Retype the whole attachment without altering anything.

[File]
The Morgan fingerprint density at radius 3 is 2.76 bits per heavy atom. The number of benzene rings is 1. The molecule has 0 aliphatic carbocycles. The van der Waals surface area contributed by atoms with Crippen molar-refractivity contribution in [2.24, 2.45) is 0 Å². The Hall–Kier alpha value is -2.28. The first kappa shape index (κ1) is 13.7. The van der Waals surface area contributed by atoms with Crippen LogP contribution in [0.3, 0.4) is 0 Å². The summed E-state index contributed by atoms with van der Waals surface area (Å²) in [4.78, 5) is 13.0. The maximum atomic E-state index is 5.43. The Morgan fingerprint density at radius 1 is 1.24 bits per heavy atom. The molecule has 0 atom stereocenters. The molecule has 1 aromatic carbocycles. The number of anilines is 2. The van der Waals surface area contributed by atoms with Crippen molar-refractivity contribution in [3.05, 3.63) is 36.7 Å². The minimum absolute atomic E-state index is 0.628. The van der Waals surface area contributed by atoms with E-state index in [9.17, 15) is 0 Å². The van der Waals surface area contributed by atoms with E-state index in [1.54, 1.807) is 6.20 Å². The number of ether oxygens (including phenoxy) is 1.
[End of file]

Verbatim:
The Morgan fingerprint density at radius 3 is 2.76 bits per heavy atom. The number of benzene rings is 1. The molecule has 0 aliphatic carbocycles. The van der Waals surface area contributed by atoms with Crippen molar-refractivity contribution in [2.24, 2.45) is 0 Å². The Hall–Kier alpha value is -2.28. The first kappa shape index (κ1) is 13.7. The van der Waals surface area contributed by atoms with Crippen LogP contribution in [0.3, 0.4) is 0 Å². The summed E-state index contributed by atoms with van der Waals surface area (Å²) in [4.78, 5) is 13.0. The maximum atomic E-state index is 5.43. The Morgan fingerprint density at radius 1 is 1.24 bits per heavy atom. The molecule has 0 atom stereocenters. The molecule has 1 aromatic carbocycles. The number of anilines is 2. The van der Waals surface area contributed by atoms with Crippen molar-refractivity contribution in [3.05, 3.63) is 36.7 Å². The minimum absolute atomic E-state index is 0.628. The van der Waals surface area contributed by atoms with E-state index in [9.17, 15) is 0 Å². The van der Waals surface area contributed by atoms with E-state index in [1.54, 1.807) is 6.20 Å². The number of ether oxygens (including phenoxy) is 1.